by Gautama | 1879 | 41,849 words
The topics in this Dharmasūtra are devoted to the student, the order of a person's life (āśramas), the householder, occupations of the four classes, the king, impurity, ancestral offerings, women and marriage, property, inheritance and penances. Gautama's Dharmasūtra is believed to be the oldest of the four Hindu Dharmasastras, It survives as an i...
2. The (general) rules prescribed for a Kṛcchra (are applicable) to that.
3. (The hair must be) shaved, in case it (is performed as) a penance.
4. He shall fast on the day preceding the full moon.
5. And (he shall offer) libations (of water), oblations of clarified butter, consecrate the sacrificial viands, and worship the moon, reciting these (ṛcas), 'Increase' (Rig-veda I, 91, 17), 'May milk be joined with thee' (Rig-veda I, 91, 18, and) 'Ever new' (Rig-veda X, 85, 19).
6. He shall offer (clarified butter), reciting the four (ṛcas beginning) 'Yad devā devaheḍanam,'
7. And at the end (of the offering of clarified butter he shall offer) pieces of sacred fuel, reciting (the texts beginning) 'Devakṛtasya.'
8. Each mouthful of food must be consecrated by the mental recitations (of one) of the following (words): Om, bhūḥ, bhuvaḥ, svaḥ, austerity, truth, fame, prosperity, vigour, refreshment, strength, lustre, soul, law, Siva.
9. Or (he may consecrate) all (of them at once, saying), Adoration svāhā.
10. The size of a mouthful (shall be such) as not to cause a distortion of the mouth (in swallowing it).
11. The sacrificial viands are, boiled rice, food obtained by begging, ground barley, grain separated from the husk, barley-gruel, vegetables, milk, sour milk, clarified butter, roots, fruits, and water; (among these) each succeeding one is preferable (to those enumerated earlier).
12. He shall eat on the day of the full moon fifteen mouthfuls, and during the dark half (of the month) daily diminish his portion by one (mouthful).
13. He shall fast on the day of the new moon, and during the bright half (of the month) daily increase (his portion) by one (mouthful).
14. According to some (the order shall be) inverted.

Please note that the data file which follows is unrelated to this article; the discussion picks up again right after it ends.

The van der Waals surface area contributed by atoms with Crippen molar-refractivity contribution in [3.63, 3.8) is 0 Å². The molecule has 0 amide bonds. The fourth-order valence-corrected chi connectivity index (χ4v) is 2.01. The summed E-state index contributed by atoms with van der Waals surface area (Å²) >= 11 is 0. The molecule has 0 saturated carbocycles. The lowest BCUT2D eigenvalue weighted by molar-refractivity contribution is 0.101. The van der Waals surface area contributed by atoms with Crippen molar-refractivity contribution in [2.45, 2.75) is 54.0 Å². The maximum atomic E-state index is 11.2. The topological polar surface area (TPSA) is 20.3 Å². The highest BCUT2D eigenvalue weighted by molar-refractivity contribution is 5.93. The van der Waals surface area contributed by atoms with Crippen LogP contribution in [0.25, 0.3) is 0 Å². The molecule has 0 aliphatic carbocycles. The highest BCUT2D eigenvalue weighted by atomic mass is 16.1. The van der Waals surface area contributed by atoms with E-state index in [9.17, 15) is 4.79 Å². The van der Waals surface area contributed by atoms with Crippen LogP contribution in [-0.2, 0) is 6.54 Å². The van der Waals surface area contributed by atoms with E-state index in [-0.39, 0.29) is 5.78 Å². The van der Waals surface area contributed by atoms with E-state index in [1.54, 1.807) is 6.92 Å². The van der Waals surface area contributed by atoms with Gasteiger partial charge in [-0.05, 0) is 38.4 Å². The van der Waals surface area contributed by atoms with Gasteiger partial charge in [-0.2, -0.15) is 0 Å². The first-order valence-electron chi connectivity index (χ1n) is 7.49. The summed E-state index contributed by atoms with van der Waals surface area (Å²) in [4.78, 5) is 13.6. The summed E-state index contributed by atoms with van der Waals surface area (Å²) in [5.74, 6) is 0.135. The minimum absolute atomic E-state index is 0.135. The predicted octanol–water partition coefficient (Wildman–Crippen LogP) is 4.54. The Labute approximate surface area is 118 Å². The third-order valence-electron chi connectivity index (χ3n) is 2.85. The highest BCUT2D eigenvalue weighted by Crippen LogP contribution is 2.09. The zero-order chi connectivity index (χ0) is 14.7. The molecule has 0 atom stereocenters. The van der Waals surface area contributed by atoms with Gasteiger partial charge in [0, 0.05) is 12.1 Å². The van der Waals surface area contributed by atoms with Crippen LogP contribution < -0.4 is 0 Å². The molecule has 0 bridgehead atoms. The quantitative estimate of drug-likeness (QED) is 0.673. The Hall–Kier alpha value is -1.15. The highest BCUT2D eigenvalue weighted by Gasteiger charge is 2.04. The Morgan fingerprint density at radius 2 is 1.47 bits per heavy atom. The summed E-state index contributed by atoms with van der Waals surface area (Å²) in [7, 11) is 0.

15. That (is called) a month, occupied by the Cāndrāyaṇa penance.
16. He who has completed that, becomes free from sin and free from crime, and destroys all guilt.
17. He who has completed a second (month, living according to that rule), sanctifies himself, ten ancestors, and ten descendants, as well as (any) company (to which he may be invited);
18. And he who has lived for a year (according to that rule), dwells (after death) in the world of the moon.
Footnotes and references:
XXVII. The rules meant particularly are those given XXVI, 6-11.
'He calls penance vrata.'--Haradatta.
The four religious acts, the first of which is the offering of libations, are to be performed with the help of the three sacred texts, the first of which begins "Increase." As the number (of the acts and of the verses) does not agree, the fire-oblations and the libations of water must be performed severally, each with one text, and the consecration (of the offerings) and the worship (of the moon must be performed with all of them) together.'--Haradatta.
'He shall offer--as nothing is specified--clarified butter, with the first four ṛcas of the Anuvāka 'Yad devā devaheḍanam.' Counting the three mentioned above (Sūtra 5), altogether seven oblations of clarified butter must be made.'--Haradatta.
'On completion of the oblations of clarified butter, he p. 301 shall offer pieces of sacred fuel, reciting the eight sacred texts, which begin "Devakṛtasya," and have been mentioned above (XXV, 10). The word "completion" (anta) is merely a confirmation of something established, because (the place of the offering) is already fixed by the place of the rule. But others explain the word "ante" to mean "at the end of the Cāndrāyaṇa." The word "and" does not agree with their (opinion).'--Haradatta.
Haradatta observes that on the days when the performer eats less than fifteen mouthfuls, the later mentioned texts must be left out, and that, while eating, the performer must employ the Prāṇāhuti Mantras (Āpastamba II, 1, 1, 2 note). He concludes by giving the following prayoga for the performance of the ceremony: He places all the food in his dish, and consecrates it by the texts "Increase," &c. Next he divides it into mouthfuls, and consecrates each successively with the word Om and the rest, and eats them, reciting the texts for the Prāṇāhutis.'
Haradatta states that either of the two words may be used in consecrating all the mouthfuls, but that others think, both should be used.
Yājñavalkya III, 324.
The term 'sacrificial viands' denotes here, according to Haradatta, the food eaten by the performer, which, like that eaten by the performer of a Kṛcchra, must be haviṣya, 'fit for an offering,' p. 302 see above, XXVI, 2. Haradatta adds that, as a Gṛhastha must not beg, the food obtained by begging must have been collected by his pupils, and that liquid food must be used for the expiation of the more serious offences.
Manu XI, 2,7-218; Yājñavalkya III, 324-325.
I.e. the performer may begin with the fast on the day of the new moon.
Manu XI, 221; Yājñavalkya III, 327.